After being released from treatment I continued on in the program and went to live in sober living. That would sadly come to a grinding halt as well. I relapsed three months later. I left the house one night to hang out with an old drug dealer of mine and when I returned home in the morning there was a cup waiting for me. That was my last day there.
I partied for the next few days in some trashy motel room with people I didn't even know. But it was okay because I was getting high. And like I'm sure you have already guessed, that didn't work out too well either. I left the room sometime in the early hours on a cold winter morning in January and called the paramedics threatening suicide.
From there, they took me to Houston Northwest Medical Center. Ironically it was the same hospital they had rushed me to for one of my three nearly fatal overdoses. I stayed there until a friend of mine came to pick me up and helped me figure out my next step.
I stayed on a friend's couch for a few days. Sober, might I add. At this point I no longer had insurance and was seeking public assistance from the state, and I would find it at The Cheyenne Center in Houston, Texas.
This was nothing like the $20,000 per month rehab I had attended a few months before. Oh no, here you woke up at 5 AM to attend seven classes and an AA meeting. You made your bed every morning, and there better never be trash in the trashcan at inspection time. You were not allowed to sit down during chores which was usually two times a day for an hour to and hour and a half each. Discipline. That is what this was. This is what we as drug addicts were lacking in our life and they made it their mission to instill that quality in us. After dealing with all the issues I had dealt with on my first rehab visit, I was released to Ultimate Changes after 44 days of institutionalization.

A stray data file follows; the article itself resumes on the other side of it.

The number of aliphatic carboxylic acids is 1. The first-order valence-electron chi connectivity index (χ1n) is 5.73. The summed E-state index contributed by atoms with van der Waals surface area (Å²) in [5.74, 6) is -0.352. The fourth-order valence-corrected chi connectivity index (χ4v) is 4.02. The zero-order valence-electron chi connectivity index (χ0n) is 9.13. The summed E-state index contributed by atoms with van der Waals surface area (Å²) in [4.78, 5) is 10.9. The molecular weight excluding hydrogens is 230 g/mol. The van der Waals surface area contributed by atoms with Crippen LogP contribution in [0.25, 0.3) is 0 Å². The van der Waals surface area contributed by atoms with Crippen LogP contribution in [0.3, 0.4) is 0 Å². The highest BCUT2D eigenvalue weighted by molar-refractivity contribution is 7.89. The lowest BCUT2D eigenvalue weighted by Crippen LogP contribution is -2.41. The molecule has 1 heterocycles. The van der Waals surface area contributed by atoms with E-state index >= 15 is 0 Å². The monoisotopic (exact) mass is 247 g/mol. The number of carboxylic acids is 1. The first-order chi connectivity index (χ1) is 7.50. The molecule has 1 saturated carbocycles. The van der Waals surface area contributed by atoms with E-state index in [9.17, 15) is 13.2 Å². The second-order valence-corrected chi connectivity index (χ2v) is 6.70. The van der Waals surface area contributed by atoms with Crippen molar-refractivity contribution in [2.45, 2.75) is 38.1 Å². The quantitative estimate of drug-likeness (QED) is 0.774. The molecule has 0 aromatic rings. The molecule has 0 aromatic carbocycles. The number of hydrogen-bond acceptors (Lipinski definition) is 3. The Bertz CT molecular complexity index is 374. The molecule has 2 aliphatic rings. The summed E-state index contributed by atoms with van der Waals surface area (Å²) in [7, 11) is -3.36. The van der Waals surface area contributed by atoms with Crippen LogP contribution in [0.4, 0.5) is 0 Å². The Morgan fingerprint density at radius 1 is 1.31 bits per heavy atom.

This time things played out differently. I stayed active in my AA program and got a job almost immediately and began saving for an apartment. Within two months, I moved out into my own place in Montrose. I loved it. It was a tiny four hundred square foot apartment. One big room, a kitchen, bathroom, and a closet. But it was mine and I had dropped almost two thousand dollars of legally obtained taxable income. But again life threw me a curveball.
I was subsequently fired from my position as a server at a popular downtown restaurant. Although, on that night I did something different. I didn't go home and get high. No, I went home, took a shower, cried, and went to bed. I did not get high this time.
Soon, I was evicted from my apartment and began living with a friend just down the street. It was right around the time of my 21st birthday and I began drinking more than I realized I could.
Two bottles of wine a day. That's where I was at, not including the liquor I would consume. I was also dabbling in drugs, but for me that part of my life was over. Every day I would walk to the store, which we all called it Disco Kroger seeing as it was in the "gayborhood," and I would purchase two bottles of Sauvignon Blanc. Usually, it was gone by five that afternoon and I was passed out drunk by eight.
Then the neighbors moved in upstairs and they seemed very off. I would soon come to realize why.